Wearable technology is making a big splash in the world of mobile devices. Consumers are looking to improve their lives by appending watches like the Pebble and the Galaxy Gear to their fully-functional smartphones. Although wearable device technology is new to the scene, there are a number of quality apps out there for the big players in the market, and everyone from fitness gurus to social network power users are getting in on the action.

New Apps for New Gear

The Pebble app allows both the Pebble and Pebble Steel smartwatches to interface with Android and iOS phones, alerting users to incoming calls, emails, and messages. It can help users find new interfaces for their Pebble watch, and even act as a search conduit for finding secondary watch apps for fitness, productivity, gaming, and many more activities. It also acts as a storage locker for the apps you have downloaded but are not currently using.

The Galaxy Gear has a number of app developers dedicated to its platform. One of the first major players is Path, a social networking and photo-sharing service for wearable technology that lets users connect with their friends by exchanging photos and displaying their locations. The Path app can display status update alerts and send users incoming messages. The app also allows the instantaneous taking and sharing of photos through a user’s watch or smartphone.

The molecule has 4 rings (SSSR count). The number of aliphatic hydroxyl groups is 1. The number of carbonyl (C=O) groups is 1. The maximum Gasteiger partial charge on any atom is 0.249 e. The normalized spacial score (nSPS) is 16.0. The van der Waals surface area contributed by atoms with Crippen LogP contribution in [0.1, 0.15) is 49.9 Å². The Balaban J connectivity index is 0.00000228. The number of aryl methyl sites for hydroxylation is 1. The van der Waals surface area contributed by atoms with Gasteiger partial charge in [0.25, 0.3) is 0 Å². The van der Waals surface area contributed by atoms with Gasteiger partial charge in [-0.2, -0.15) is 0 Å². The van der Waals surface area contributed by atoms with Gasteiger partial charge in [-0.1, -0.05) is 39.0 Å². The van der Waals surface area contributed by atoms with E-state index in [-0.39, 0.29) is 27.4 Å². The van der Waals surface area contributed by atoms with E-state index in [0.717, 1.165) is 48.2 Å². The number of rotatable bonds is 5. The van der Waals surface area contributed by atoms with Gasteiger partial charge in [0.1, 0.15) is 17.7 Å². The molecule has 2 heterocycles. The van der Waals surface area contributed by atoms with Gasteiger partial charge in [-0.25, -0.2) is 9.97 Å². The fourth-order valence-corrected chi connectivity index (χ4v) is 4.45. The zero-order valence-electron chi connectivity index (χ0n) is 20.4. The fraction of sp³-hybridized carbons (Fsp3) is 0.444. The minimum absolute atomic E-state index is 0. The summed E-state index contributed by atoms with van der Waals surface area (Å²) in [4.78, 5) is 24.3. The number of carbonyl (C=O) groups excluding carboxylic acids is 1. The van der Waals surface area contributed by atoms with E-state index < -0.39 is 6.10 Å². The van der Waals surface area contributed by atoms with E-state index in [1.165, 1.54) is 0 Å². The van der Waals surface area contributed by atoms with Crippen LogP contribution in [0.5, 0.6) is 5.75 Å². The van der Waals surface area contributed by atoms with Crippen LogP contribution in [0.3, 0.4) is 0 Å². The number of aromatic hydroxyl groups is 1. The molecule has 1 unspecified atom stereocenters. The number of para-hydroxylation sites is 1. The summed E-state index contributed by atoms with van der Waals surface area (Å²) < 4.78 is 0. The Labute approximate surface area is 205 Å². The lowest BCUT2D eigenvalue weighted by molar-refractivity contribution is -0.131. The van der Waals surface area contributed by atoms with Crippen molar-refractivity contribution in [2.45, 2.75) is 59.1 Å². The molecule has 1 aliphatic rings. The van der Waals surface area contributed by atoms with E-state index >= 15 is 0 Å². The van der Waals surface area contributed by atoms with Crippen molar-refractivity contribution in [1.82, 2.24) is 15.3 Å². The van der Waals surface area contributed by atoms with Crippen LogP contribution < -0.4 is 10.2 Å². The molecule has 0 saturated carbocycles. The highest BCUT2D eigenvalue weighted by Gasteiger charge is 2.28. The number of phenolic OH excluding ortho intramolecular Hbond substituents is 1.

Banjo, another social media app for the Gear focused on on photo sharing, organizes photos based on the location in which they were taken. For instance, you can see photos your friends are posting from a live concert, and they can update their locations so you can find them and join in on the fun. The Banjo app is also capable of posting the photos you take with the app to other social networks, so even your friends without the app can see where you are and what you’re up to.

More Than Entertainment

When there are no concerts to attend, you may want to get in some exercise. While on a run, RunKeeper can display the amount of time you have been exercising, the distance you have traveled, and the pace you are setting. It’s also able to track your statistics over time, so you can manage your workouts accordingly and remain informed about your patterns. Most importantly, RunKeeper allows you to get updated statistics in real time, directly from your wrist, saving you the hassle of messing with your smartphone during a routine.

Which wearable technology apps do you use the most?

Image courtesy of Wikimedia Commons


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COMMENTS

LY Longwin
2014-04-23 06:54:41
Very small device, with limited functions, if people love it, only because people love new items, skype: trump_cao
   

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